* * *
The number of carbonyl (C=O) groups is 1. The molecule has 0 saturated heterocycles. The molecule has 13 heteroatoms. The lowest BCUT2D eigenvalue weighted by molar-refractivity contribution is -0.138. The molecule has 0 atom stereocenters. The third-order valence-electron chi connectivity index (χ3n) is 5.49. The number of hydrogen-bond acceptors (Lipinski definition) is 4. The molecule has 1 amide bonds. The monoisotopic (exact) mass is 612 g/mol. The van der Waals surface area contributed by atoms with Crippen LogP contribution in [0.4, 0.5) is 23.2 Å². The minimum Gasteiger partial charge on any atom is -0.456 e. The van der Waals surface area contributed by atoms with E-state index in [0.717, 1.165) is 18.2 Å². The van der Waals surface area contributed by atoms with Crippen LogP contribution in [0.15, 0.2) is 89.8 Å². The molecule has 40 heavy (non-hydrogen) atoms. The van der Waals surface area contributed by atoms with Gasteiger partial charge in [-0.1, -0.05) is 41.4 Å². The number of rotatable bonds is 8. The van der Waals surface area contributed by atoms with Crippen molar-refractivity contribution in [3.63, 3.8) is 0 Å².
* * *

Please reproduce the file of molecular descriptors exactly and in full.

The number of carbonyl (C=O) groups is 1. The molecule has 0 saturated heterocycles. The molecule has 13 heteroatoms. The lowest BCUT2D eigenvalue weighted by molar-refractivity contribution is -0.138. The molecule has 0 atom stereocenters. The third-order valence-electron chi connectivity index (χ3n) is 5.49. The number of hydrogen-bond acceptors (Lipinski definition) is 4. The molecule has 1 amide bonds. The monoisotopic (exact) mass is 612 g/mol. The van der Waals surface area contributed by atoms with Crippen LogP contribution in [0.4, 0.5) is 23.2 Å². The minimum Gasteiger partial charge on any atom is -0.456 e. The van der Waals surface area contributed by atoms with E-state index in [0.717, 1.165) is 18.2 Å². The van der Waals surface area contributed by atoms with Crippen LogP contribution in [0.15, 0.2) is 89.8 Å². The molecule has 40 heavy (non-hydrogen) atoms. The van der Waals surface area contributed by atoms with Gasteiger partial charge in [-0.1, -0.05) is 41.4 Å². The number of rotatable bonds is 8. The van der Waals surface area contributed by atoms with Crippen molar-refractivity contribution in [3.63, 3.8) is 0 Å².